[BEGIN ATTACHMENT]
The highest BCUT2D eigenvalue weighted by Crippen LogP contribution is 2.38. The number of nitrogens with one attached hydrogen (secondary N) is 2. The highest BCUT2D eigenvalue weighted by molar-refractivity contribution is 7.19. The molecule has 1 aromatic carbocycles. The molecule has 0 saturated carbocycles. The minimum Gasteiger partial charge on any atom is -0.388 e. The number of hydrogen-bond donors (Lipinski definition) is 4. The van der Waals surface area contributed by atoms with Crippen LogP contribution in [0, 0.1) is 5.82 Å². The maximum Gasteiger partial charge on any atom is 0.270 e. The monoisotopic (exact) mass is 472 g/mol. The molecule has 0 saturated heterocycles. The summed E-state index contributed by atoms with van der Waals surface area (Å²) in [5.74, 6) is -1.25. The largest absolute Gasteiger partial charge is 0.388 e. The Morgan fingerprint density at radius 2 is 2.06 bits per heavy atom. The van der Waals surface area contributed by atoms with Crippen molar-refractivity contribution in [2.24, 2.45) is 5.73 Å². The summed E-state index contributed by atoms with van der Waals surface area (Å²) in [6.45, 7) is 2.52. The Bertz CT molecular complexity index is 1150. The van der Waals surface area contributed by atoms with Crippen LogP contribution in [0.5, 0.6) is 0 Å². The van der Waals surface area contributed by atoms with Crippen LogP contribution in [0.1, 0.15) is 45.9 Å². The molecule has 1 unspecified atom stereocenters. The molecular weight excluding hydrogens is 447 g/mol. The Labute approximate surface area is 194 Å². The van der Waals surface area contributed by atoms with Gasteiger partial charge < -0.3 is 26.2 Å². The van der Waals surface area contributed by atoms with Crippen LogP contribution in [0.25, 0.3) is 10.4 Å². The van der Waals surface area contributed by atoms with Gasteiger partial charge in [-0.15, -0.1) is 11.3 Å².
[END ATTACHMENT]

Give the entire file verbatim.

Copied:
The highest BCUT2D eigenvalue weighted by Crippen LogP contribution is 2.38. The number of nitrogens with one attached hydrogen (secondary N) is 2. The highest BCUT2D eigenvalue weighted by molar-refractivity contribution is 7.19. The molecule has 1 aromatic carbocycles. The molecule has 0 saturated carbocycles. The minimum Gasteiger partial charge on any atom is -0.388 e. The number of hydrogen-bond donors (Lipinski definition) is 4. The van der Waals surface area contributed by atoms with Crippen LogP contribution in [0, 0.1) is 5.82 Å². The maximum Gasteiger partial charge on any atom is 0.270 e. The monoisotopic (exact) mass is 472 g/mol. The molecule has 0 saturated heterocycles. The summed E-state index contributed by atoms with van der Waals surface area (Å²) in [5.74, 6) is -1.25. The largest absolute Gasteiger partial charge is 0.388 e. The Morgan fingerprint density at radius 2 is 2.06 bits per heavy atom. The van der Waals surface area contributed by atoms with Crippen molar-refractivity contribution in [2.24, 2.45) is 5.73 Å². The summed E-state index contributed by atoms with van der Waals surface area (Å²) in [6.45, 7) is 2.52. The Bertz CT molecular complexity index is 1150. The van der Waals surface area contributed by atoms with Crippen LogP contribution in [0.5, 0.6) is 0 Å². The van der Waals surface area contributed by atoms with Crippen LogP contribution in [0.1, 0.15) is 45.9 Å². The molecule has 1 unspecified atom stereocenters. The molecular weight excluding hydrogens is 447 g/mol. The Labute approximate surface area is 194 Å². The van der Waals surface area contributed by atoms with Gasteiger partial charge < -0.3 is 26.2 Å². The van der Waals surface area contributed by atoms with Crippen LogP contribution in [0.25, 0.3) is 10.4 Å². The van der Waals surface area contributed by atoms with Gasteiger partial charge in [-0.15, -0.1) is 11.3 Å².